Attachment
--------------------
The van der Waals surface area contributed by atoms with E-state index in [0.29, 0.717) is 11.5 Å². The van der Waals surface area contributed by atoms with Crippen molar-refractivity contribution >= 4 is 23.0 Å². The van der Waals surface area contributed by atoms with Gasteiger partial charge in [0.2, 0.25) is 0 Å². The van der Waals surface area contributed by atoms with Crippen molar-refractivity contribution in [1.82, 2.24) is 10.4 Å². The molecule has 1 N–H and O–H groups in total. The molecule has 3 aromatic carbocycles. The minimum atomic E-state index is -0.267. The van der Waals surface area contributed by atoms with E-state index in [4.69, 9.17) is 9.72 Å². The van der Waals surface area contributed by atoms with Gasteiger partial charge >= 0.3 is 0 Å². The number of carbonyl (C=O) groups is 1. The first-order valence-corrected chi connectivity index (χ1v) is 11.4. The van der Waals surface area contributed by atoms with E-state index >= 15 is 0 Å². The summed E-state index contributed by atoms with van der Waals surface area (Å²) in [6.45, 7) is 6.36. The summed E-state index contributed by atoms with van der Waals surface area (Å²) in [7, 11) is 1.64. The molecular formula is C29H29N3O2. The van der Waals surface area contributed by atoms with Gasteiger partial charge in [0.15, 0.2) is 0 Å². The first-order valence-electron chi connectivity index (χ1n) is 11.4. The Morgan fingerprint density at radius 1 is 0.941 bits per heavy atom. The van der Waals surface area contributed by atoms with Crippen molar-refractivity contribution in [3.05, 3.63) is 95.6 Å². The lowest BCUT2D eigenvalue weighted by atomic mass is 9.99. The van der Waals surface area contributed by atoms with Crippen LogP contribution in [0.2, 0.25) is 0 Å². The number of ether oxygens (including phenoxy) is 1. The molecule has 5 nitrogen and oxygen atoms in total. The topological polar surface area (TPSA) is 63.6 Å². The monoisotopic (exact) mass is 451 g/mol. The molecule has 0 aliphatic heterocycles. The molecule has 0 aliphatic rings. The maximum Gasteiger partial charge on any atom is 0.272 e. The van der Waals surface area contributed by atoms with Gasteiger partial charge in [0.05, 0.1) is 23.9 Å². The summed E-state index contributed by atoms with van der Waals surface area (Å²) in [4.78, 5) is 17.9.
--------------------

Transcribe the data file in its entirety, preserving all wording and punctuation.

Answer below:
The van der Waals surface area contributed by atoms with E-state index in [0.29, 0.717) is 11.5 Å². The van der Waals surface area contributed by atoms with Crippen molar-refractivity contribution >= 4 is 23.0 Å². The van der Waals surface area contributed by atoms with Gasteiger partial charge in [0.2, 0.25) is 0 Å². The van der Waals surface area contributed by atoms with Crippen molar-refractivity contribution in [1.82, 2.24) is 10.4 Å². The molecule has 1 N–H and O–H groups in total. The molecule has 3 aromatic carbocycles. The minimum atomic E-state index is -0.267. The van der Waals surface area contributed by atoms with E-state index in [4.69, 9.17) is 9.72 Å². The van der Waals surface area contributed by atoms with Gasteiger partial charge >= 0.3 is 0 Å². The number of carbonyl (C=O) groups is 1. The first-order valence-corrected chi connectivity index (χ1v) is 11.4. The van der Waals surface area contributed by atoms with E-state index >= 15 is 0 Å². The summed E-state index contributed by atoms with van der Waals surface area (Å²) in [6.45, 7) is 6.36. The summed E-state index contributed by atoms with van der Waals surface area (Å²) in [7, 11) is 1.64. The molecular formula is C29H29N3O2. The van der Waals surface area contributed by atoms with Gasteiger partial charge in [0.15, 0.2) is 0 Å². The first-order valence-electron chi connectivity index (χ1n) is 11.4. The Morgan fingerprint density at radius 1 is 0.941 bits per heavy atom. The van der Waals surface area contributed by atoms with Crippen molar-refractivity contribution in [3.05, 3.63) is 95.6 Å². The lowest BCUT2D eigenvalue weighted by atomic mass is 9.99. The van der Waals surface area contributed by atoms with Crippen LogP contribution in [0.2, 0.25) is 0 Å². The number of ether oxygens (including phenoxy) is 1. The molecule has 5 nitrogen and oxygen atoms in total. The topological polar surface area (TPSA) is 63.6 Å². The monoisotopic (exact) mass is 451 g/mol. The molecule has 0 aliphatic heterocycles. The molecule has 0 aliphatic rings. The maximum Gasteiger partial charge on any atom is 0.272 e. The van der Waals surface area contributed by atoms with Gasteiger partial charge in [0.05, 0.1) is 23.9 Å². The summed E-state index contributed by atoms with van der Waals surface area (Å²) in [4.78, 5) is 17.9.